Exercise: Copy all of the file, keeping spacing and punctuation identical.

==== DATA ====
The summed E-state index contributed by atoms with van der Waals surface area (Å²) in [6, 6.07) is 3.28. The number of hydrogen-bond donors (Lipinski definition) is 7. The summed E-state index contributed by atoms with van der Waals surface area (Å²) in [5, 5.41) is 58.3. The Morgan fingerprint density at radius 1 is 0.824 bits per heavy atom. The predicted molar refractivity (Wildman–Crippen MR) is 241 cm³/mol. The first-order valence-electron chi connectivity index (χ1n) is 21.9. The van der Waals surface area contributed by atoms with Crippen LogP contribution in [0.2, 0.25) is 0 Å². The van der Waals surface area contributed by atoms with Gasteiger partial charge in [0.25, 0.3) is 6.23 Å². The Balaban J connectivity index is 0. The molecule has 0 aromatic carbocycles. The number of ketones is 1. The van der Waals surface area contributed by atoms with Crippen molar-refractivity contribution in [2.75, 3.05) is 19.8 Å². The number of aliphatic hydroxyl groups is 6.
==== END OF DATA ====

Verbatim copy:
The summed E-state index contributed by atoms with van der Waals surface area (Å²) in [6, 6.07) is 3.28. The number of hydrogen-bond donors (Lipinski definition) is 7. The summed E-state index contributed by atoms with van der Waals surface area (Å²) in [5, 5.41) is 58.3. The Morgan fingerprint density at radius 1 is 0.824 bits per heavy atom. The predicted molar refractivity (Wildman–Crippen MR) is 241 cm³/mol. The first-order valence-electron chi connectivity index (χ1n) is 21.9. The van der Waals surface area contributed by atoms with Crippen LogP contribution in [0.2, 0.25) is 0 Å². The van der Waals surface area contributed by atoms with Gasteiger partial charge in [0.25, 0.3) is 6.23 Å². The Balaban J connectivity index is 0. The molecule has 0 aromatic carbocycles. The number of ketones is 1. The van der Waals surface area contributed by atoms with Crippen molar-refractivity contribution in [2.75, 3.05) is 19.8 Å². The number of aliphatic hydroxyl groups is 6.